The rise of the Islamic State in Iraq and Syria has been watched with horror from around the globe, no less so in Asia. Seeking a more nuanced perspective on what drives regional fears and government responses, The Diplomat asked several experts about the impact of the rise of the Islamic State (also known as ISIS) on Asia’s subregions: Central Asia, South Asia, Southeast Asia, China, and Northeast Asia.
Edward Lemon weighs in on the heavy-handed response of Central Asian governments to the specter of ISIS while Arif Rafiq points out that the South Asian marketplace of jihadist groups is already vast and active, making it difficult for ISIS to make deep roots. Southeast Asian governments haven’t quite panicked, Joshua Kurlantzick argues, in part because they’ve had experience since the late 1990s dealing with local radical groups. Michael Clarke explains that in China, the ISIS threat has dovetailed with prior repression of Uyghurs in Xinjiang – regardless of the actual depth of the links between the two. Finally, Shannon Tiezzi takes a look at Northeast Asia – the farthest afield from Islamic States’ base in Iraq and Syria – and finds hints of influence in calls for global cooperation and domestic security laws.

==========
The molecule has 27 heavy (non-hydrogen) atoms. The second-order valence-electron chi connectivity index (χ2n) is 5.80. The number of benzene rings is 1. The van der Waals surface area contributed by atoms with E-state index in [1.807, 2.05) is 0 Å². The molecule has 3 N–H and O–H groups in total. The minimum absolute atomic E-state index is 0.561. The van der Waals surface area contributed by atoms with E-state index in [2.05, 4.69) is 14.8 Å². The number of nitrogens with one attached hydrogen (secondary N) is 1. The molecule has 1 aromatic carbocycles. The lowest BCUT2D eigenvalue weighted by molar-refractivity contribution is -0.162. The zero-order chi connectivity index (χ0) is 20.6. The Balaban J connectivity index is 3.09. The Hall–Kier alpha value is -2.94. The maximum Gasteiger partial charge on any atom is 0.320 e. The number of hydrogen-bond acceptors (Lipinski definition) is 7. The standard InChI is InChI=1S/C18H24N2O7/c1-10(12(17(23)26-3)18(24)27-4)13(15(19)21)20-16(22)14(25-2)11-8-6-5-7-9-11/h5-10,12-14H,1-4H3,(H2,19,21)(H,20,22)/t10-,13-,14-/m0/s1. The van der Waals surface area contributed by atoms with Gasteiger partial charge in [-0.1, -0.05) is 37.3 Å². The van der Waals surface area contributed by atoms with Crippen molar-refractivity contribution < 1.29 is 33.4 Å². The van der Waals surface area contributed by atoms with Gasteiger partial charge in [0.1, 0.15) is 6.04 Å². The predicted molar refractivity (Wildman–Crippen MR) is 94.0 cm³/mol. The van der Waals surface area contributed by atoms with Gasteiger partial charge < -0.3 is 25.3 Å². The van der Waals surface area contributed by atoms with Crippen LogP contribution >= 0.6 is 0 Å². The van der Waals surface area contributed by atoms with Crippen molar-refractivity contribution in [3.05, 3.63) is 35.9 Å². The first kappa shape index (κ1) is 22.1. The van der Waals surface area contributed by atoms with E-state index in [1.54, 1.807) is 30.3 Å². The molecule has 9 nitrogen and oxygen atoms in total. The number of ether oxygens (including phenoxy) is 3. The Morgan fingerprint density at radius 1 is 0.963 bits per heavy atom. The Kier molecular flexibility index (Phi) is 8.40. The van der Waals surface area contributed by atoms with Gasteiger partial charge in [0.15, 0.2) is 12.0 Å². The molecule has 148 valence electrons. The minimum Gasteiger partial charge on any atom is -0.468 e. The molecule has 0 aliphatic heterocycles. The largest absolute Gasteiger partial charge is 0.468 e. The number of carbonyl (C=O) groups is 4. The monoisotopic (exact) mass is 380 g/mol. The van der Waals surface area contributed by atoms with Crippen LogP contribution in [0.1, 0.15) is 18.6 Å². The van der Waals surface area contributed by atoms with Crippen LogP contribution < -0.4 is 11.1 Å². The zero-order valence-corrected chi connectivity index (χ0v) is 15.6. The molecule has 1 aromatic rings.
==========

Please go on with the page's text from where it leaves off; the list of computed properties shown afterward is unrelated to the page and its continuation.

Removed from the actual theater of conflict in Iraq and Syria, Asian governments nonetheless have to contend with forces that ultimately have global aspirations and spread a virulent ideology. How they have reacted has implications not only for domestic governance but for the global fight against extremism.